Penn State scientist, Dr. Michael E Mann, recently compared the jet stream to a Van Gogh painting–a parallel capturing the chaos of our planetary systems. The air current’s wavy pattern is blocking weather systems, forming lasting heat domes and torrential downpours. One of the key drivers of this wonky jet stream is an exponentially warming Arctic, where temperatures are increasing four times the global average. This is because the jet stream gains its strength, in part, by being sandwiched between colder polar air and warmer tropical air.
While this summer’s weather might feel extreme, if we continue to pump record levels of emissions into the atmosphere, what seems extreme this year will seem moderate next. Check out our Solutions page to find out what we must do to respond.
Image: This image was originally posted to Flickr by Pierre Markuse at https://flickr.com/photos/24998770@N07/52913795290. It was reviewed on 21 May 2023 by FlickreviewR 2 and was confirmed to be licensed under the terms of the cc-by-2.0.
Significant melting expected in Greenland
A second heating event and significant melt is predicted for Greenland during the first week of July. This melting will be felt especially across the northeastern part of the ice sheet and is expected to be associated with remarkable meltwater runoff as a result of coming on the back of the season’s first major melt just a few days ago.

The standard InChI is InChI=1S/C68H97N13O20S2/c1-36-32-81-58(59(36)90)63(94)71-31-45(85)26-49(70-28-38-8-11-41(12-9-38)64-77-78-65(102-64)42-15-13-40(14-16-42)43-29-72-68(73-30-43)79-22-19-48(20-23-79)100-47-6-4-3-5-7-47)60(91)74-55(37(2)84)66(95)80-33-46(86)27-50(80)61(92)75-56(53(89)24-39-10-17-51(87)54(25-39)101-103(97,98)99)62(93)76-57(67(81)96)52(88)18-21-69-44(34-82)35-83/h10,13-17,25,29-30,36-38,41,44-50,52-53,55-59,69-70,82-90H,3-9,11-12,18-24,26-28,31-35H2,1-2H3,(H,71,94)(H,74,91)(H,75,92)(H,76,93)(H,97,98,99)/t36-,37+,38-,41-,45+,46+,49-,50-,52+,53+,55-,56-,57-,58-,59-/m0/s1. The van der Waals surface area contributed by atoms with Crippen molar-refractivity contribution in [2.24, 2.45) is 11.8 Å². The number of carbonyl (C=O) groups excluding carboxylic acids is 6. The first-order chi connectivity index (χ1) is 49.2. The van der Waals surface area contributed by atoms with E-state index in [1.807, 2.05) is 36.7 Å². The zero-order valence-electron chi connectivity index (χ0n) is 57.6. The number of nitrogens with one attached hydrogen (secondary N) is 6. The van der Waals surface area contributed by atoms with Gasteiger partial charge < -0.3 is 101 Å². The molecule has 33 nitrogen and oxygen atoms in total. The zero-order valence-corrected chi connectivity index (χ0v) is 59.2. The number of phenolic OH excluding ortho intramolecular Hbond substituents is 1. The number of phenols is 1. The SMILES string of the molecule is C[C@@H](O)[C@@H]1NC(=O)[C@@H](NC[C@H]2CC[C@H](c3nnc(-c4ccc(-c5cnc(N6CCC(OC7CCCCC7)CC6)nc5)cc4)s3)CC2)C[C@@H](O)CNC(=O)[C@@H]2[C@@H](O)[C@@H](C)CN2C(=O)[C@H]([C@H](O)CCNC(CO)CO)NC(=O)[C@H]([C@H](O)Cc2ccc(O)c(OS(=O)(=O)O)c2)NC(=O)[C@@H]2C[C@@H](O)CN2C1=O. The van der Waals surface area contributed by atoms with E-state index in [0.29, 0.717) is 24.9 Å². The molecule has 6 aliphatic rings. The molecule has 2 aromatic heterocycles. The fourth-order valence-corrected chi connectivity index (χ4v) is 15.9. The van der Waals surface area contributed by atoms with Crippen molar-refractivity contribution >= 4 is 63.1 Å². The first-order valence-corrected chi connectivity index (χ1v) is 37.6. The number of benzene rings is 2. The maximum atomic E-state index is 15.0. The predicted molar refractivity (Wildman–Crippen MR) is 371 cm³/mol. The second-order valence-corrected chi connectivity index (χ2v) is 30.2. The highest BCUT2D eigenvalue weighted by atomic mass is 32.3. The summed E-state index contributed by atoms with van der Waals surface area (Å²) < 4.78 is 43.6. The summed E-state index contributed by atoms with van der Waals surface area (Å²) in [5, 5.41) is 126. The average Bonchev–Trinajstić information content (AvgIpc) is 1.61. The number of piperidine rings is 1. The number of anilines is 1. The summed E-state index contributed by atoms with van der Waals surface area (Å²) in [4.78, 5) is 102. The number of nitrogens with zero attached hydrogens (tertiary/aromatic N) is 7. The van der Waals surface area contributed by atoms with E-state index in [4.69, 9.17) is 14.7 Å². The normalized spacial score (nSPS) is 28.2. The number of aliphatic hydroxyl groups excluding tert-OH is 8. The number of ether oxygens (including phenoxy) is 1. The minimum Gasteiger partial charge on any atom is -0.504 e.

On June 26, we forecasted an extensive melt for Greenland, especially throughout the island’s higher elevations. Indeed, this melt happened, affecting 816.88km^2, which is significantly more than the multidecadal average of 297.5km^2 for late June. As a result of such a large melt area and rate, the ability of the winter snowpack to absorb additional meltwater has been compromised, meaning that this expected melt is assumed to bring significant runoff as the water cannot be retained.
Given that this season’s warming has already led to abnormally bare areas, and with extensive melts in the forecast, we can expect significant ice loss in parts of Greenland by summer’s end.
BREAKING NEWS – GREENLAND HEATWAVE FORECASTS EXTENSIVE SURFACE MELT
BREAKING NEWS – Greenland heatwave bringing uncommon melt conditions across the northern ice sheet – very high temperatures in Greenland (anomalies of ~+10°C) means we are expecting the 1st peak of huge surface melt of the Greenland ice sheet on 27 June 2023.
This alert was identified through our Pan Arctic Alert System and refined by Professor Jason Box, Arctic Basecamp Science Advisor.
MORE TO FOLLOW…
Hear more from Professor Jason Box in the video below.
Canada still on track for most severe wildfire season ever recorded
ALERT UPDATE: Canada is still currently on track to have its most severe wildfire season ever recorded, with an unprecedentedly intense wildfire season. Air pollution continues to surge in Quebec, Canada, where 81 forest fires are raging, 25 of which are out of control. This has resulted in Montreal having the worst air quality (>200 US AQI) in the world according to IQAir’s ranking of major cities, which is unprecedented.
The fire season is now lasting longer than before due to climate change. As wildfires continue to burn, cities can expect more smog warnings and poor air quality, which can lead to short and long-term health problems. In fact, significant smoke from these Canadian wildfires is crossing the Atlantic and predicted to reach Western Europe shortly.
Do you want to know what makes wildfire smoke in your area worse? Read it here.
North Sea’s Alarming Temperature Rise Sparks Storm Warnings